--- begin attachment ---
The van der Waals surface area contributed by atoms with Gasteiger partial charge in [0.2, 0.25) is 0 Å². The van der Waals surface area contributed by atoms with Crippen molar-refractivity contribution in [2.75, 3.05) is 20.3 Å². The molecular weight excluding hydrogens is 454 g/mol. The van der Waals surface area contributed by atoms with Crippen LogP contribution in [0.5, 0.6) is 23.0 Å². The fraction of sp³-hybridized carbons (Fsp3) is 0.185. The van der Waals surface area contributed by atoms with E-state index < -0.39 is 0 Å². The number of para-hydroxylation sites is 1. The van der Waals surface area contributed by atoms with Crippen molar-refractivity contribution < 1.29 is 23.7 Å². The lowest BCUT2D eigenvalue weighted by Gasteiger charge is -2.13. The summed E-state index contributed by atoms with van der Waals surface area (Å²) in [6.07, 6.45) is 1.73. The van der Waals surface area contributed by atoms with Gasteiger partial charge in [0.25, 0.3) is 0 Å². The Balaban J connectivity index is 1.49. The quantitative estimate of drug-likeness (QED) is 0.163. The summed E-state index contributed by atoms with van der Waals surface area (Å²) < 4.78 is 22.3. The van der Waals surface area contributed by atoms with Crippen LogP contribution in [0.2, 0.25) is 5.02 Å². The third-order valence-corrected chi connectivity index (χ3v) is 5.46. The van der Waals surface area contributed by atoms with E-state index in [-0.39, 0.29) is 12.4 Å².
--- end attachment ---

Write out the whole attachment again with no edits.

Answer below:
The van der Waals surface area contributed by atoms with Gasteiger partial charge in [0.2, 0.25) is 0 Å². The van der Waals surface area contributed by atoms with Crippen molar-refractivity contribution in [2.75, 3.05) is 20.3 Å². The molecular weight excluding hydrogens is 454 g/mol. The van der Waals surface area contributed by atoms with Crippen LogP contribution in [0.5, 0.6) is 23.0 Å². The fraction of sp³-hybridized carbons (Fsp3) is 0.185. The van der Waals surface area contributed by atoms with E-state index < -0.39 is 0 Å². The number of para-hydroxylation sites is 1. The van der Waals surface area contributed by atoms with Crippen molar-refractivity contribution < 1.29 is 23.7 Å². The lowest BCUT2D eigenvalue weighted by Gasteiger charge is -2.13. The summed E-state index contributed by atoms with van der Waals surface area (Å²) in [6.07, 6.45) is 1.73. The van der Waals surface area contributed by atoms with Gasteiger partial charge in [0.25, 0.3) is 0 Å². The Balaban J connectivity index is 1.49. The quantitative estimate of drug-likeness (QED) is 0.163. The summed E-state index contributed by atoms with van der Waals surface area (Å²) < 4.78 is 22.3. The van der Waals surface area contributed by atoms with Crippen LogP contribution in [0.2, 0.25) is 5.02 Å². The third-order valence-corrected chi connectivity index (χ3v) is 5.46. The van der Waals surface area contributed by atoms with E-state index in [-0.39, 0.29) is 12.4 Å².